AA: Mankind has made many attempts to imagine this final goal of human evolution. The belief that the cosmos ought to have an interest in the preservation of life is scarcely more than a pious hope. As such, however, it can be used, and has been used, in religion, morals, and ethics as a powerful motive force for the furtherance of human welfare. The worship, too, of a fetish, of a lizard, of a phallus as a fetish in a prehistoric tribe does not seem to be scientifically justifiable. Still, we should not overlook the fact that this primitive conception of the universe has furthered communal life, the social feeling of humanity, since everyone who was under the spell of the same religious fervor was regarded as a brother, as taboo, and was accorded the protection of the chief tribe. The best conception hitherto gained for the elevation of humanity is the idea of God... There can be no question that the idea of God really includes within it as a goal the movement towards perfection, and that, as a concrete goal, it best corresponds to the obscure yearning of human beings to reach perfection. Certainly it seems to me that every one conceives of God in a different way. There are no doubt conceptions of God that from the very start fall far short of the principle of perfection, but of its purest form, we can say here the presentation of the goal of perfection has been successful." (p.157)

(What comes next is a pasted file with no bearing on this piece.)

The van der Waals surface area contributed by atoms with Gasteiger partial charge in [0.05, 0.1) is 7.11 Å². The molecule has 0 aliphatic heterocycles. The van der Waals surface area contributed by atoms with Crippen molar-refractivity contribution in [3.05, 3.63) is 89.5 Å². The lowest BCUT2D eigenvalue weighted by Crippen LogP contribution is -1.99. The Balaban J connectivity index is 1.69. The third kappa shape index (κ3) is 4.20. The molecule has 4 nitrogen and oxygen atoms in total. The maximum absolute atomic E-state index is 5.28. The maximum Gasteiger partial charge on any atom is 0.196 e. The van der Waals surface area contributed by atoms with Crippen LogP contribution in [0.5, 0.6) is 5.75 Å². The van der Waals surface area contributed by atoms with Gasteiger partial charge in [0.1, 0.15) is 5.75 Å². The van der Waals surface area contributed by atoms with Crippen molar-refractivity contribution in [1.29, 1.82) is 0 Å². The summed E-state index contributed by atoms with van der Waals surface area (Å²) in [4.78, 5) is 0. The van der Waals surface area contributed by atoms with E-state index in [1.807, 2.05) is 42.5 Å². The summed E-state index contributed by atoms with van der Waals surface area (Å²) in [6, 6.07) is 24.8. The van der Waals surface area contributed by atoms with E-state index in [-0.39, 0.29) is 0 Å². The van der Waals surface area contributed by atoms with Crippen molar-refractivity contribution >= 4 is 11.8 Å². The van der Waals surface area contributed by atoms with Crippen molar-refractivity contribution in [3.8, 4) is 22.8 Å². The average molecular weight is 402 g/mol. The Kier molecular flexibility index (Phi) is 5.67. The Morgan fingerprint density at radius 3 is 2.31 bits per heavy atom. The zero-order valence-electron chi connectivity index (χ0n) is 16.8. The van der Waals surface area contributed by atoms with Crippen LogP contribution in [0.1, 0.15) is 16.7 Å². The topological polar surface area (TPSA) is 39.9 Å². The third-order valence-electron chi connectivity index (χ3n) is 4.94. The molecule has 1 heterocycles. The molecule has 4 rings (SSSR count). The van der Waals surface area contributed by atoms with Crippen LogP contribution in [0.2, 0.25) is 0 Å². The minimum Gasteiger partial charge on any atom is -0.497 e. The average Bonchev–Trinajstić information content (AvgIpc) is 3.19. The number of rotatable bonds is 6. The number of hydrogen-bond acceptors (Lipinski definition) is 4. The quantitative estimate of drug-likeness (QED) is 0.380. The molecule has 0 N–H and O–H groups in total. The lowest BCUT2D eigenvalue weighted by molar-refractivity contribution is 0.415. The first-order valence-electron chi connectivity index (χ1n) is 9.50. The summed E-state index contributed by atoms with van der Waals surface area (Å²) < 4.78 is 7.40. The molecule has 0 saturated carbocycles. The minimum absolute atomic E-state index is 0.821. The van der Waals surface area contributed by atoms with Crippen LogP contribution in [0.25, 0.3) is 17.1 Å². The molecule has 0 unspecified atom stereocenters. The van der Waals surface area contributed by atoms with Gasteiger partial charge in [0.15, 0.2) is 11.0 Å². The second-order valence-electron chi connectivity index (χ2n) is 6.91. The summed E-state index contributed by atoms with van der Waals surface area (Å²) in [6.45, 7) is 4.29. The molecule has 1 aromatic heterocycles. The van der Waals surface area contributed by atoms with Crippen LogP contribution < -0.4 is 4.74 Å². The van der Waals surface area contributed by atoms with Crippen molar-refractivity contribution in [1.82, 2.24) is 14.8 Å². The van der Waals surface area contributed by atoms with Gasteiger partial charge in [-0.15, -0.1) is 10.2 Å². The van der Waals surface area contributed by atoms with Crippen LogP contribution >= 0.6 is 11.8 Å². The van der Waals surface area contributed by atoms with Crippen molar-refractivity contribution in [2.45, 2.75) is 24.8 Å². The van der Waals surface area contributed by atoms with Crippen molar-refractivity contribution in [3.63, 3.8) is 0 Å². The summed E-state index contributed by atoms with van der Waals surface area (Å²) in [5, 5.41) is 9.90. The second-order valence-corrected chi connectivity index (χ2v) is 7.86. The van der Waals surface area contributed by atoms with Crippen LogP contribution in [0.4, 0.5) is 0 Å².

XK: Struggle for perfection supposes mistakes, fails, wrong directions...


AA: We ... have to deal with failures, with persons who suffer from a neurosis or a psychosis, with delinquents, drunkards, etc., see the goal of superiority in them as well; but it leads in a direction so opposed to reason that we are unable to recognize in it a proper goal of perfection. When, for example, a person seeks to make his goal concrete by wishing to domineer over others, this goal of perfection seems to us to be unfitted to guide either the individual or the mass of men, because it could not be the task of everyone. The individual would be compelled to oppose the urge of evolution, to violate reality, and to protect himself in utter fear against the truth and against those who follow it. Dependence on other persons is taken by many as their goal of perfection; this too seems to us to be opposed to reason. Some find their goal in leaving the problems of life unsolved, in order to avoid defeats that would otherwise be inevitable and would be contrary to their goal of perfection. This goal, too, seems to us to be thoroughly unsuitable, although it appears to be acceptable to many people" (p. 158).